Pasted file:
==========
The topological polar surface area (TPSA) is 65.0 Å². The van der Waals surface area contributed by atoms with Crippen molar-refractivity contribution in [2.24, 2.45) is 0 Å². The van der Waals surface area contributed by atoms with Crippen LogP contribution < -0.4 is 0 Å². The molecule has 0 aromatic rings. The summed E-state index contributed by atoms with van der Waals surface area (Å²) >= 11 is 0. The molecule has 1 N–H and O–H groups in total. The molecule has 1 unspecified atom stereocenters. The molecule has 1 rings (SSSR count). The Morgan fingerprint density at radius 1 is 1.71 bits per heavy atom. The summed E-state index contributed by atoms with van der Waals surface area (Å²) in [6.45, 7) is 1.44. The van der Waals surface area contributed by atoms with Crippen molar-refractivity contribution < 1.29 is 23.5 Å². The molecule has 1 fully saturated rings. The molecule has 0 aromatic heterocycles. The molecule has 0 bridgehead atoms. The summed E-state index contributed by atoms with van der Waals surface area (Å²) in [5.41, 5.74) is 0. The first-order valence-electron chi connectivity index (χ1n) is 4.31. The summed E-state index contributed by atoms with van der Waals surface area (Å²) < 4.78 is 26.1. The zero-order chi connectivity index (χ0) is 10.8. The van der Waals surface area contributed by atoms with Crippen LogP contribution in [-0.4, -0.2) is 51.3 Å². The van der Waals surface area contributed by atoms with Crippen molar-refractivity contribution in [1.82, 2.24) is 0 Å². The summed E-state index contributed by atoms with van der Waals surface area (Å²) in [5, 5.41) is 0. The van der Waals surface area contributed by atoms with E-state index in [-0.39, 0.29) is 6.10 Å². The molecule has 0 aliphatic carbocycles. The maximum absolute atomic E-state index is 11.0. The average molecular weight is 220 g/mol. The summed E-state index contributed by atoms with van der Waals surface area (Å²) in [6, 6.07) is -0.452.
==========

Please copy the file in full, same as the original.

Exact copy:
The topological polar surface area (TPSA) is 65.0 Å². The van der Waals surface area contributed by atoms with Crippen molar-refractivity contribution in [2.24, 2.45) is 0 Å². The van der Waals surface area contributed by atoms with Crippen LogP contribution < -0.4 is 0 Å². The molecule has 0 aromatic rings. The summed E-state index contributed by atoms with van der Waals surface area (Å²) >= 11 is 0. The molecule has 1 N–H and O–H groups in total. The molecule has 1 unspecified atom stereocenters. The molecule has 1 rings (SSSR count). The Morgan fingerprint density at radius 1 is 1.71 bits per heavy atom. The summed E-state index contributed by atoms with van der Waals surface area (Å²) in [6.45, 7) is 1.44. The van der Waals surface area contributed by atoms with Crippen molar-refractivity contribution < 1.29 is 23.5 Å². The molecule has 1 fully saturated rings. The molecule has 0 aromatic heterocycles. The molecule has 0 bridgehead atoms. The summed E-state index contributed by atoms with van der Waals surface area (Å²) in [5.41, 5.74) is 0. The first-order valence-electron chi connectivity index (χ1n) is 4.31. The summed E-state index contributed by atoms with van der Waals surface area (Å²) < 4.78 is 26.1. The zero-order chi connectivity index (χ0) is 10.8. The van der Waals surface area contributed by atoms with Crippen LogP contribution in [-0.4, -0.2) is 51.3 Å². The van der Waals surface area contributed by atoms with Crippen molar-refractivity contribution in [1.82, 2.24) is 0 Å². The summed E-state index contributed by atoms with van der Waals surface area (Å²) in [5, 5.41) is 0. The van der Waals surface area contributed by atoms with E-state index in [-0.39, 0.29) is 6.10 Å². The molecule has 0 aliphatic carbocycles. The maximum absolute atomic E-state index is 11.0. The average molecular weight is 220 g/mol. The summed E-state index contributed by atoms with van der Waals surface area (Å²) in [6, 6.07) is -0.452.